Resetting Scalable Expectations Intel Cascade Lake-SP at Hot Chips 30

Intel Nehalem Through Cascade Lake Core Scaling High End
Intel Nehalem Through Cascade Lake Core Scaling High End

At Hot Chips 30 we had the opportunity to talk to Akhilesh Kumar, the architect of Cascade Lake-SP and we had the opportunity to sit through the presentation. We covered much of this at the Intel Data-Centric Innovation Summit a few weeks ago but there were a few new disclosures at the show. The key theme seems to be that the Intel Xeon Scalable platform is not so “scalable” after all.

Cascade Lake Incremental Update over Skylake

First off, we want to thank Akhilesh. He did a great job in his briefing, his presentation, and the questions that arose afterward. He was in the unenviable position of being the chip architect announcing what amounts to a bug fix chip, at a chip conference, and instead of having to talk about Optane Persistent Memory. He displayed absolute grace in handling the task. The thrust of Intel’s message was simple: Cascade Lake-SP, from a compute perspective, is a bug fix chip.

Here is the Intel Xeon Scalable Cascade Lake-SP summary. The platform and performance boosts are at the bottom for a reason.

HC30 Intel Xeon Scalable Cascade Lake Summary
HC30 Intel Xeon Scalable Cascade Lake Summary

We are going to work from the bottom up. Talking about the basic x86 core specs themselves, then moving up to the mitigations, the new VNNI inferencing extension, and Optane Persistent Memory.

Intel Cascade Lake-SP Base Specs

Here are the setup slides around Skylake-SP and the scalable platform:

HC30 Intel Xeon Scalable Skylake Recap
HC30 Intel Xeon Scalable Skylake Recap

We are not going to put much text here so that you can see the side-by-side with Cascade Lake specs.

HC30 Intel Xeon Scalable Cascade Lake Overview
HC30 Intel Xeon Scalable Cascade Lake Overview

The first bullet is the eye-opener. We have known 28 cores were going to be the answer for some time. Cascade Lake-SP will offer the “[s]ame core count, cache size, and I/O speeds as the first-gen.” That means up to 28 cores maximum, the same size cache. It also means the same PCIe 3.0 x48 per CPU. DDR4 will be limited to 2666MHz as it is today. UPI for socket-to-socket communication will sit at 10.4GT/s, the same maximum as today.

While Intel will have room for some additional speed bumps, it will have to add cores in another way. We think that if Intel increases core counts, it will add cores at a SKU level, much as it did between, say the Intel Xeon E5-2630 V3 and V4 generations. There the CPUs went from 8 to 10 cores at the same micro-segment.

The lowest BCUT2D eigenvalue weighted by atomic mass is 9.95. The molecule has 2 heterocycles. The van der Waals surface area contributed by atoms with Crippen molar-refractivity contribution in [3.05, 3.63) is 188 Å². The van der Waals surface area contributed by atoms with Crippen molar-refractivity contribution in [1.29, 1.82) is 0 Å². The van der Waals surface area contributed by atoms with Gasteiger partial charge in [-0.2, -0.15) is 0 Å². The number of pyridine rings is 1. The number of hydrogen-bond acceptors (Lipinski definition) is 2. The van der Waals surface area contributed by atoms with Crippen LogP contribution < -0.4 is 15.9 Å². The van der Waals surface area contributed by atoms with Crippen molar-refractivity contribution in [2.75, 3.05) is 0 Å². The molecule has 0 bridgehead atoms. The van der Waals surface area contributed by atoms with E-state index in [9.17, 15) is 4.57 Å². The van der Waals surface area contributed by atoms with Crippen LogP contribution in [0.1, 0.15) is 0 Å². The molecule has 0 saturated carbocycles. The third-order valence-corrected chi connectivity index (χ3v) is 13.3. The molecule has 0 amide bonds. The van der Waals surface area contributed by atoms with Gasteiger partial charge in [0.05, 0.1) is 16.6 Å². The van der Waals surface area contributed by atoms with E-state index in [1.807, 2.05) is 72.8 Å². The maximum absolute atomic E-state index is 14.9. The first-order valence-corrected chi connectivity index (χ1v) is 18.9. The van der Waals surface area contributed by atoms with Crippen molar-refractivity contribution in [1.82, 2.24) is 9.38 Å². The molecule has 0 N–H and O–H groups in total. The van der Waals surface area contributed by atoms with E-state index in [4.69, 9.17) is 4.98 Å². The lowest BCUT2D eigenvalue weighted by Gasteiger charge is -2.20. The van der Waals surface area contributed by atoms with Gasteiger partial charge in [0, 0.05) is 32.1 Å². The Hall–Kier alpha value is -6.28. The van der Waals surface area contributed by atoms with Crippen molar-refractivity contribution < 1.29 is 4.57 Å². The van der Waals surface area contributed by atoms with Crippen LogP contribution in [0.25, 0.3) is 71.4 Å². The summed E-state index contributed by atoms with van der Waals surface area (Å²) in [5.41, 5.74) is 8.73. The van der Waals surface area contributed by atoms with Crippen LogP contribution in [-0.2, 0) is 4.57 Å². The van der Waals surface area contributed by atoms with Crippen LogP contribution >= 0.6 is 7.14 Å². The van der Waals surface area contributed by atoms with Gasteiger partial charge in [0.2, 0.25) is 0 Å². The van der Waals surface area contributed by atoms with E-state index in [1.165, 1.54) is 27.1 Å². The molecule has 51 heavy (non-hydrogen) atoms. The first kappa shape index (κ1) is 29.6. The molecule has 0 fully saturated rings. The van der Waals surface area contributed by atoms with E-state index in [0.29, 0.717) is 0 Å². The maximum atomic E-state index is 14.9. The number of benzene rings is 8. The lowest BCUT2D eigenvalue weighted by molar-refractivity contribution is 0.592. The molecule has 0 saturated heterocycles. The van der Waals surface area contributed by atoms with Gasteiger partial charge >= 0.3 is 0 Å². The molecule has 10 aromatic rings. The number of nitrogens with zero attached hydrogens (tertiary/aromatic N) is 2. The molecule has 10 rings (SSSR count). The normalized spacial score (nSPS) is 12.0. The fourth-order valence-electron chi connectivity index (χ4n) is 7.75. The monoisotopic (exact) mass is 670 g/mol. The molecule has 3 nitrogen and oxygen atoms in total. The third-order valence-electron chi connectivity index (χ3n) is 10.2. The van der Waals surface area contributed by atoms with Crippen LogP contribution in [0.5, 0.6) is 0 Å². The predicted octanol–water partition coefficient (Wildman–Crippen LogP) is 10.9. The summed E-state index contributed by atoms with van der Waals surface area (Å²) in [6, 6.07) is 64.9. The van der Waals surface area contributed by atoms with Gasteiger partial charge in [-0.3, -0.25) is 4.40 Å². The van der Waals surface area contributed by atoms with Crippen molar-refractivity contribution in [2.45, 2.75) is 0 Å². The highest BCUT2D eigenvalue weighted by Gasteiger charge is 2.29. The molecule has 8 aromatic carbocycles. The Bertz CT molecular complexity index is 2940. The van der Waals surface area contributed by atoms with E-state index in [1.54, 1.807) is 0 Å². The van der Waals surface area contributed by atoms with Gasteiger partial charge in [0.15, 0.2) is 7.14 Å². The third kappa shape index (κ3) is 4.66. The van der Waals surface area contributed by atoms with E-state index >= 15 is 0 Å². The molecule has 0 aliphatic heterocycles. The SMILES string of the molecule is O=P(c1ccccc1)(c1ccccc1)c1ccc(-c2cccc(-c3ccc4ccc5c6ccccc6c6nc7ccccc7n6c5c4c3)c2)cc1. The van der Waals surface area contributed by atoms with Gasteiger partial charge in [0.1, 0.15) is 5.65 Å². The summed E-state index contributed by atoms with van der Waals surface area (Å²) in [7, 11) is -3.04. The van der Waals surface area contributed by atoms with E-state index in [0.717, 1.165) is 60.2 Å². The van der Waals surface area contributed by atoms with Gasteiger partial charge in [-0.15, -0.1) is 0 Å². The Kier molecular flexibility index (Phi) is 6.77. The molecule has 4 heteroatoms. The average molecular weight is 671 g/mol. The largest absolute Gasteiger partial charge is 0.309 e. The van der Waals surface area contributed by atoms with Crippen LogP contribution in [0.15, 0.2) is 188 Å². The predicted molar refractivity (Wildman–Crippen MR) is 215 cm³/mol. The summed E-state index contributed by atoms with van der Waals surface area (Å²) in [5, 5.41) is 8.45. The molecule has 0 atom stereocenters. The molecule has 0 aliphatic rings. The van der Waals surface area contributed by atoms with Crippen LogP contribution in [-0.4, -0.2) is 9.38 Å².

Later in this article, we are going to show what that means for Intel looking across previous generations in the section “My Challenge to Intel.” Next we are going to look at some of the side channel mitigations, VNNI, and Optane Persistent Memory. Then we are going to wrap up with analysis and final thoughts.


  1. I thought this was going to be an Intel bashing piece but it really isn’t. You did a good job presenting the new parts first. I’ll agree that this isn’t going to keep everyone who is going epyc to stay Intel. Intel knows that too unless they know of some major security issue that’s not public yet and cascade fixes but amd can’t handle.

  2. The Meltdown mitigation alone might be worth quite a lot in Performance for I/O heavy applications, and this is an area where the MCM Design of AMD is problematic. It’s going to be interesting to see if AMD manages to put more Cores on a die and perhaps also attach more memory channels and PCIe lanes, this would seriously diminish the last of Intels advantages.

  3. Do i need a new motherboard when upgrading from Skylake Xeons to Cascade Lake xeons?? Would like to get a new Skylake Xeon SP motherboard (Supermicro, Tyan ??) and upgrade approx a year from now to Cascade Lake. The only thing keeping me from going Epyc is the Optane Persistent Memory feature…looks great for a fast OLTP sql database that fits within 4-8 TB…

  4. It is going to take a while for IT Departments to adopt amd epyc. especially mission critical 24x7x365 operations to switch to a relatively new platform, from a company that has a less then stellar data center reputation. Core counts aren’t everything especially given certain software is licensed per CORE. So by Intel pushing forward and integrating new features and fixes that will filter in as IT Dept refresh cycles hit, this is a good. It would have been bad had they not introduced a refresh this year.

  5. Totally agree with you Matthew, Intel has a stellar reputation these days, the leaks are all over the place, there have neverbeen more hacks on mission critical operations the last year and a half then ever before.
    There have never been more speed decrease in a processor because of all the patches than ever bevor.
    8 socket 28 cores is no problem with licenses per CORE, but 2 socket 32 cores is becomming a real problem and why do people need all those PCIe lanes anyway.
    AMD are no saints but doing a pretty good job lately.

  6. As EPYC has been mentioned a couple of times, while interested in it depending on your environment it may not be an option. While EPYC may be cheaper and faster, it also has higher power demands which could be a limitation for some.

  7. “Just about everyone in the industry thinks that Intel Optane Persistent Memory (OPM) is going to be big.”

    This is absolutely HILARIOUS with years of hindsight.


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